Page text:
8. Costa, Francisco Junqueira Moreira da & Marcantonio Junior, Angelo & Castro, Rudi Rocha de, 2018. "Stop suffering! Economic downturns and pentecostal upsurge," FGV EPGE Economics Working Papers (Ensaios Economicos da EPGE) 804, EPGE Brazilian School of Economics and Finance - FGV EPGE (Brazil).
    9. Philipp Ager & Casper Worm Hansen & Lars Lønstrup, 2015. "Shaking up the Equilibrium: Natural Disasters, Immigration and Economic Geography," Discussion Papers 15-17, University of Copenhagen. Department of Economics.
    10. Michalopoulos, Stelios & Xue, Melanie Meng, 2019. "Folklore," CEPR Discussion Papers 13425, C.E.P.R. Discussion Papers.
    11. Rafael Domínguez & Borja López-Noval, 0. "Religiosity and Life Satisfaction Across Countries: New Insights from the Self-Determination Theory," Journal of Happiness Studies, Springer, vol. 0, pages 1-24.
    12. Ji, Yaling, 2020. "Religiosity and the adoption of formal financial services," Economic Modelling, Elsevier, vol. 89(C), pages 378-396.
    13. Giuliano, Paola & Nunn, Nathan, 2017. "Understanding Cultural Persistence and Change," IZA Discussion Papers 10930, Institute of Labor Economics (IZA).
    14. David de la Croix & Fabio Mariani & Marion Mercier, 2019. "Driven by Institutions, Shaped by Culture: Human Capital and the Secularization of Marriage in Italy," Discussion Papers (IRES - Institut de Recherches Economiques et Sociales) 2019022, Université catholique de Louvain, Institut de Recherches Economiques et Sociales (IRES).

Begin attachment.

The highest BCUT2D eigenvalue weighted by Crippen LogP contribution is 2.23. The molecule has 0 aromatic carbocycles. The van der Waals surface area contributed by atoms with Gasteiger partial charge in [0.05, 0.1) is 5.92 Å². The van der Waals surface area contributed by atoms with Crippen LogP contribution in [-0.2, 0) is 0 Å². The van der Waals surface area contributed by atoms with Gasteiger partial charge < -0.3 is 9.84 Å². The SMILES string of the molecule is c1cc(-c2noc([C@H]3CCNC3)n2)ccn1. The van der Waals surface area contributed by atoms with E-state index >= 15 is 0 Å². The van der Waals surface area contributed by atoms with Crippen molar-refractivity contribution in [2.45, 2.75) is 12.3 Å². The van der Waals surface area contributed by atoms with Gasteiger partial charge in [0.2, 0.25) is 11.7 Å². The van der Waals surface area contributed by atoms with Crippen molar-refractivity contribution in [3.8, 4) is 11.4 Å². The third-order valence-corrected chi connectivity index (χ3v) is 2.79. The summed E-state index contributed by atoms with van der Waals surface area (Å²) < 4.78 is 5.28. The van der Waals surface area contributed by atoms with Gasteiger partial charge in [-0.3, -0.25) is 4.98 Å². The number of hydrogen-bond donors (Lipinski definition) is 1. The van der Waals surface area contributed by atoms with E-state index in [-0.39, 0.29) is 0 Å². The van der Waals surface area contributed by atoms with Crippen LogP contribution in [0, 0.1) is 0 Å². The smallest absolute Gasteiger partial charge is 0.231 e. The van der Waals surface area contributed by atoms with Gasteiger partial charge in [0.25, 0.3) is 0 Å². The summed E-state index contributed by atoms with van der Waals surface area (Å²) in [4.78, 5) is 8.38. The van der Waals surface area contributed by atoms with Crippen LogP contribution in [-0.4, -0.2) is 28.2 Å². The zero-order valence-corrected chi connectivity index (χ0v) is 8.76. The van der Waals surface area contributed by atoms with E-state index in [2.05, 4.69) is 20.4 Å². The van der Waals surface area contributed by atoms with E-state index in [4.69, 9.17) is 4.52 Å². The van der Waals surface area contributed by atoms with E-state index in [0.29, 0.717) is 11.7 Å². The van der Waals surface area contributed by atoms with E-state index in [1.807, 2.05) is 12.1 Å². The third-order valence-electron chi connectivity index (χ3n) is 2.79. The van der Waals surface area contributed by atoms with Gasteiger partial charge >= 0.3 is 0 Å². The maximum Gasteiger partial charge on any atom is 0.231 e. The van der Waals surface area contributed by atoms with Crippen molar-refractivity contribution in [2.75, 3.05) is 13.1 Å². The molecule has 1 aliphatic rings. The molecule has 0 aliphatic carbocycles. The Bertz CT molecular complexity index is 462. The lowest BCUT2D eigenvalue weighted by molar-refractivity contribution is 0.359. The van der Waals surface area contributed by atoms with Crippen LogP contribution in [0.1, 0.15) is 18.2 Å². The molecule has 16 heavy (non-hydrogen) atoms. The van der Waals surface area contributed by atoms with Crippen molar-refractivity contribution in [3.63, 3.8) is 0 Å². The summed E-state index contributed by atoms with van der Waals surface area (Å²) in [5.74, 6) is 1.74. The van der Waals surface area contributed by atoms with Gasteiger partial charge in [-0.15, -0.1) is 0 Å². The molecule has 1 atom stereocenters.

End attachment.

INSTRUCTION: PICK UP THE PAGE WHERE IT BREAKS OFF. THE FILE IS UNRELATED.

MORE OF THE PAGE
15. Vincenzo Alfano & Salvatore Ercolano & Gaetano Vecchione, 2020. "Religious Attendance and Covid-19. Evidences from Italian Regions," CESifo Working Paper Series 8596, CESifo.
    16. Riccardo Turati, 2020. "Network-based Connectedness and the Diffusion of Cultural Traits," Discussion Papers (IRES - Institut de Recherches Economiques et Sociales) 2020012, Université catholique de Louvain, Institut de Recherches Economiques et Sociales (IRES).
    17. Jeanet Sinding Bentzen & Nicolai Kaarsen & Asger Moll Wingender, 2017. "Irrigation and Autocracy," Journal of the European Economic Association, European Economic Association, vol. 15(1), pages 1-53.
    18. Mavisakalyan, Astghik & Tarverdi, Yashar & Weber, Clas, 2020. "Paradise Postponed: Future Tense and Religiosity," GLO Discussion Paper Series 500, Global Labor Organization (GLO).
    19. Linda Thunström, 2020. "Thoughts and prayers – Do they crowd out charity donations?," Journal of Risk and Uncertainty, Springer, vol. 60(1), pages 1-28, February.
    20. Bentzen, Jeanet & Sperling, Lena, 2020. "God Politics," CEPR Discussion Papers 14380, C.E.P.R. Discussion Papers.

    More about this item

    Keywords

    Religiosity; Natural disasters; Religious coping;

    JEL classification:

    • Z12 - Other Special Topics - - Cultural Economics - - - Religion
    • Q54 - Agricultural and Natural Resource Economics; Environmental and Ecological Economics - - Environmental Economics - - - Climate; Natural Disasters and their Management; Global Warming
    • N30 - Economic History - - Labor and Consumers, Demography, Education, Health, Welfare, Income, Wealth, Religion, and Philanthropy - - - General, International, or Comparative
    • R10 - Urban, Rural, Regional, Real Estate, and Transportation Economics - - General Regional Economics - - - General